The Complexity of Charitable Contributions
Charitable contributions present a panoply of Federal Taxation challenges. The unsuspecting taxpayer may find themselves embroiled in an IRS dispute because the rules requiring the substantiation of charitable contributions are not precisely followed. It would not be an exaggeration to state that the IRS has been on a compliance war against taxpayers who make charitable contributions and do not follow the substantiation rules. The old saying, “close only counts in horseshoes,” applies to charitable contributions. Substantial compliance is not enough. “Strict compliance” is the law. The IRS frequently challenges taxpayers who have failed to follow the substantiation rules because, as one tax commentator has stated, “it is low-hanging fruit.” The two most common issues are: (1) Valuation; and (2) Contemporaneous Written Receipt.
- Valuation: A valuation of a charitable contribution of money is easy. Valuation is not an issue. A charitable contribution of property is more complicated. Depending on the valuation of the property contributed, a taxpayer must comply with various substantiation requirements in order to claim a charitable income tax deduction. For example, a charitable contribution of property valued at: (1) under $500; (2) over $500 but not more than $5,000; and (3) over $5,000 require different substantiation. Regarding property worth more than $5,000, a taxpayer must obtain a “qualified appraisal” by a “qualified appraiser,” which includes complying with lengthy rules. Also, some contributions of art or property worth more than $500,000 require additional compliance. Charitable contributions of non-fungible tokens ("NFTs") present different issues. For example, obtaining a qualified appraisal by a qualified appraiser for an NFT may be difficult. Lastly, qualified appraisals are not required for certain contributions of property, such as publicly traded securities for which market quotations are readily available. In some cases, the donor and the charitable recipient must sign an IRS form.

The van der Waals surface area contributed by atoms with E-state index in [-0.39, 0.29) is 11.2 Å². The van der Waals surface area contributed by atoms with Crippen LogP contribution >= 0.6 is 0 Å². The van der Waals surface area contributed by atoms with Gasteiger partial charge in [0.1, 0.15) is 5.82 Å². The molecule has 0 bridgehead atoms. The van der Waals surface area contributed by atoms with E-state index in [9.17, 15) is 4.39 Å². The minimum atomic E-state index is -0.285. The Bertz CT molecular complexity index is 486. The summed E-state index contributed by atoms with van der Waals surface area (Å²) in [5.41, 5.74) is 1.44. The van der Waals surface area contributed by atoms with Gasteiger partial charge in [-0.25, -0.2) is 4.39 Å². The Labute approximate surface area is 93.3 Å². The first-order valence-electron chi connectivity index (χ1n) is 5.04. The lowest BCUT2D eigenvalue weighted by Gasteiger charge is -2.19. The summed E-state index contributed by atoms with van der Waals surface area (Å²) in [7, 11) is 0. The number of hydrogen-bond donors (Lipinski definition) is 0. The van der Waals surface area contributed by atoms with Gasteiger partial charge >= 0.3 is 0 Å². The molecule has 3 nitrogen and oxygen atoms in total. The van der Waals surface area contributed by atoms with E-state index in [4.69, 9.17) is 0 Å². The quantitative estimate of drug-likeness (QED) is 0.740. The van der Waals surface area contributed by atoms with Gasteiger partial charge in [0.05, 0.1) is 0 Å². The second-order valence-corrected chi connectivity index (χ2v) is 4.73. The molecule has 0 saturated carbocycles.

- Contemporaneous Written Acknowledgement: A “Contemporaneous Written Acknowledgement” (“CWA”) is required for contributions of money or property to a charity. Among the most important of the requirements is that the charitable organization states whether the donor received any goods and services in exchange for the contribution. The CWA must be received by the taxpayer on or before the earlier of: (1) the date on which the taxpayer files his/her/their income tax return for the year that the contribution was made; (2) the due date, including extensions, for such return.
A failure by the taxpayer to comply with the strict requirements for charitable contributions will cause the taxpayer to lose the charitable income tax deduction, and, if there is an increase in income tax, may result in interest and penalties.
In addition to the substantiation requirements, Taxpayers would be wise to consider the following points:
- Always have your tax preparer complete a proforma tax return estimating the result of a charitable contribution. The increase in the standard deduction and other changes in the law may reduce the expected benefit of the charitable contribution.
- If you need a qualified appraisal by a qualified appraiser, you need to contact such person to confirm that they are “qualified,” and the report will constitute a qualified appraisal. It is generally advisable to hire a qualified appraiser who has done qualified appraisals before.
- If the charitable contribution is made in property, make sure that any documents needed to transfer title to the charitable organization are completed before the end of the year, and those documents must be transferred to the charitable organization prior to the end of the year.